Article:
BMP 1: Establishment of perennial contour cropping or other in-field perennial grass strips
BMP 2: Tree and shrub planting
BMP 3: Native grassland restoration

For full program details or to apply, visit the OSCIA website.
Published in Corporate News
Results from a flurry of studies over the past decade indicate certain plant-associated bacteria and other biological particles can play a part in ice formation in clouds, leading to precipitation. One possible implication is that in the future, farmers might grow specific crops to produce those particles in order to increase rainfall in drought-affected areas – although many questions would need to be answered before this could become a reality.
Published in Corporate News
A task force charged with reducing levels of toxic algae suspected of killing several dogs that swam in Quamichan Lake is hoping barley will do the trick.

According to North Cowichan Mayor Jon Lefebure, when mixed into the lake, the bacterial properties of barley consumes the phosphorus that blue-green algae thrive on. | READ MORE
Published in Corporate News
Harvest weed seed control is a last-ditch line of defence against herbicide-resistant weeds in Australia and one many producers there would rather not have to deploy in the field.
Published in Harvesting
There was a time on the Prairies when heat and lack of moisture stress were more common than excess moisture and cool temperatures. Indeed, the movement to direct seeding and no-till was in response to droughts in the 1980s and early 2000s. Even though the last decade has seen more challenges with excess moisture than lack of moisture, for some growers the start of the growing season in 2016 was a reminder that dry conditions are never far off. With that in mind, a review of several research studies reinforces the value of surface residue on root heat stress and crop yield.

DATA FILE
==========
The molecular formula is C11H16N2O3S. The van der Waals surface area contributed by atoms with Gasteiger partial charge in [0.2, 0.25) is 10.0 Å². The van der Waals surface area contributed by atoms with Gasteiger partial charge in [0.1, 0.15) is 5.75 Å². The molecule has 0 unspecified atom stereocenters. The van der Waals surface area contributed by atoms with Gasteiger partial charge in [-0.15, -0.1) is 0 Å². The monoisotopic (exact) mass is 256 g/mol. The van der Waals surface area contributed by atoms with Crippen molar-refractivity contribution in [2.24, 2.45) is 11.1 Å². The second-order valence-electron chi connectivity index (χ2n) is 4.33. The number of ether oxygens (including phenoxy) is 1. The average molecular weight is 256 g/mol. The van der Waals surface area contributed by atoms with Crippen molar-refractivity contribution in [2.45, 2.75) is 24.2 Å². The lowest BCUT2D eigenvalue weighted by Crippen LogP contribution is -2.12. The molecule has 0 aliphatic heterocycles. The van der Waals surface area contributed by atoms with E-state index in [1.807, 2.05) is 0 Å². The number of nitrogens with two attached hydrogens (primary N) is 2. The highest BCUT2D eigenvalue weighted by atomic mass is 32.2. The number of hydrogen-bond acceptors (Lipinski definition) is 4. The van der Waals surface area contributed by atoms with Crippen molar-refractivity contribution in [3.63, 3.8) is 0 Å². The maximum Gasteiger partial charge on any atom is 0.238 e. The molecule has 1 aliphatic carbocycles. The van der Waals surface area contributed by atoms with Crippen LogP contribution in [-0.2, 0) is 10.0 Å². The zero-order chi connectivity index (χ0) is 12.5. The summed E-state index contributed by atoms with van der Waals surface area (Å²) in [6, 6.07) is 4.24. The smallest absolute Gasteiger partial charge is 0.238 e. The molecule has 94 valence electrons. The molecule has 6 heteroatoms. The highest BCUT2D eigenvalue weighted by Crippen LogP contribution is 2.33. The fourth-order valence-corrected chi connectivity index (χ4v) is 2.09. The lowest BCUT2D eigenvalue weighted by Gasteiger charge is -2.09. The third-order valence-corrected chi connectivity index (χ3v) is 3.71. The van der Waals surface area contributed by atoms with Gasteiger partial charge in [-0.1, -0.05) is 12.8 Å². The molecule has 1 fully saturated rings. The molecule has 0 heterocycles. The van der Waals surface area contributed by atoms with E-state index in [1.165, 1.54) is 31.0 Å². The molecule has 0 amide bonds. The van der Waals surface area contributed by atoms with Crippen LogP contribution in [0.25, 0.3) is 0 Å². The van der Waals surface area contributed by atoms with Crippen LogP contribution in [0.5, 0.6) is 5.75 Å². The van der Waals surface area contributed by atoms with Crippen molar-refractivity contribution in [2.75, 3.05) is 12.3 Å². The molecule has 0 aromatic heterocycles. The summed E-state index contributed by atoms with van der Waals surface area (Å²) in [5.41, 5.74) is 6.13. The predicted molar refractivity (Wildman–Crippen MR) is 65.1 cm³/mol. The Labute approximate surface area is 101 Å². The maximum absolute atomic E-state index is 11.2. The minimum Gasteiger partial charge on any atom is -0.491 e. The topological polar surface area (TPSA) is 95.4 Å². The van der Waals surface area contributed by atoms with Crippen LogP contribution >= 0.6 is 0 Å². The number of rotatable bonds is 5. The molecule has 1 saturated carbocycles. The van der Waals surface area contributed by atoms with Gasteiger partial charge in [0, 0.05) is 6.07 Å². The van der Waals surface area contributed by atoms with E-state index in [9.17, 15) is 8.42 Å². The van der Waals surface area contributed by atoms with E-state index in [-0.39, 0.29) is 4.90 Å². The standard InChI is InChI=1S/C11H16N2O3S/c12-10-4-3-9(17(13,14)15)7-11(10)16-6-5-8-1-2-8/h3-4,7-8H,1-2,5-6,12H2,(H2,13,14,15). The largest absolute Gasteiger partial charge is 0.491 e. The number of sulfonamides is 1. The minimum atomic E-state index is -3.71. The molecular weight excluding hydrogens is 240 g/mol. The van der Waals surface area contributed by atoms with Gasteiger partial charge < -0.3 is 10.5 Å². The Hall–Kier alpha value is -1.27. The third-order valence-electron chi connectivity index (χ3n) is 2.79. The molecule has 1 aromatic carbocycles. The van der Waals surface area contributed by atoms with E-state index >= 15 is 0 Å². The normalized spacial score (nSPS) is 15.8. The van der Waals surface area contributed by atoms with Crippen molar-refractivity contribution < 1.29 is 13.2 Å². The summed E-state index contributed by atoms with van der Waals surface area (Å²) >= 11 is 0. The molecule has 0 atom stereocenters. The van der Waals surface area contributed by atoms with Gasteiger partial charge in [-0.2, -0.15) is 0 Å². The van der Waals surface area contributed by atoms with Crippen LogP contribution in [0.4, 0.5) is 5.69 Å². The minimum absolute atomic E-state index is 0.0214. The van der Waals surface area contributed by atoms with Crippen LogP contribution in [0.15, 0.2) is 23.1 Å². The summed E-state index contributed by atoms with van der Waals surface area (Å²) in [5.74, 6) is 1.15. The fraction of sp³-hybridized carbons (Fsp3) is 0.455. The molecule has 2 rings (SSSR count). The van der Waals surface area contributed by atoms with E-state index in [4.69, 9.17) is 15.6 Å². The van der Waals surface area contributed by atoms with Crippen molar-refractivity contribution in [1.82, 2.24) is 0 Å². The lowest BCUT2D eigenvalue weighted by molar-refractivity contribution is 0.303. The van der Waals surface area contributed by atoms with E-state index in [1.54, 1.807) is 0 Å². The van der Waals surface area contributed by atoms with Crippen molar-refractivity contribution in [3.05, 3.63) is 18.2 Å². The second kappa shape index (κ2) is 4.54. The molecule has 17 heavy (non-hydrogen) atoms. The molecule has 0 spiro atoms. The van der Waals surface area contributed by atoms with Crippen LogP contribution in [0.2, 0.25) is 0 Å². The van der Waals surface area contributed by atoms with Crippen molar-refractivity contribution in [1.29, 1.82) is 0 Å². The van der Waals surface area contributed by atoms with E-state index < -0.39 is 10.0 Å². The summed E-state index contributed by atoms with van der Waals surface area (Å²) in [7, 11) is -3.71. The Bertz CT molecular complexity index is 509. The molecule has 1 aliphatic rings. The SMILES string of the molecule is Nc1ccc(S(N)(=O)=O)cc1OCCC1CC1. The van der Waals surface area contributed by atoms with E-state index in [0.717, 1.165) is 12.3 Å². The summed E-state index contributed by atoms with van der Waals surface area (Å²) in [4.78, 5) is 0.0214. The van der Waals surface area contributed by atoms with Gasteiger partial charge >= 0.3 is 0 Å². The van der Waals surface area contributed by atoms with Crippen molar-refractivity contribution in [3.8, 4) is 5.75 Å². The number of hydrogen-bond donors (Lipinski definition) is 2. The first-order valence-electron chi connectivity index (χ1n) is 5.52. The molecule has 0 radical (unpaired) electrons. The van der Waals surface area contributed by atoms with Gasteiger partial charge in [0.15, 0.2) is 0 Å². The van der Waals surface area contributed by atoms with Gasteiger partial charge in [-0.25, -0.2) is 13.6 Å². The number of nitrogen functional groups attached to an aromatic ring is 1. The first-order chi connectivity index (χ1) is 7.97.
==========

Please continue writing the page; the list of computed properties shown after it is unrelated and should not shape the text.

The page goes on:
Published in Soil

September 1, 2015 - On-farm biosecurity usually brings to mind protecting animals from disease. But crops are just as vulnerable to pests that can devastate an entire year’s work in short order. That’s why assessing the ways insects, fungus, viruses, bacteria, weeds and other threats can get into, move around and leave your operation is a wise first step to securing your farm’s future.

“This is an essential step for good plant health - a healthy plant will be better able to fend off diseases,” says Bill Ungar, President and CEO of Ungar International and a certified crop adviser. “Nasty pests can wipe out entire crops, and biosecurity helps mitigate the transmission of those pests.”

Why biosecurity is important
An on-farm disease outbreak could affect not only you, but also your neighbours, your industry and potentially the country. That’s why the Canadian Food Inspection Agency (CFIA) is working with industry stakeholders, the provinces and Agriculture and Agri-Food Canada to develop national biosecurity standards and producer guidelines.

There is a national farm-level biosecurity planning guide as well as standards and producer guidelines for specific commodities. These are already in place for grains and oilseeds and potatoes. They are being developed for greenhouse, nursery and floriculture sectors and for the fruit and tree nut industry.

Here’s what can happen with a pest infestation:

  • Lower productivity and yields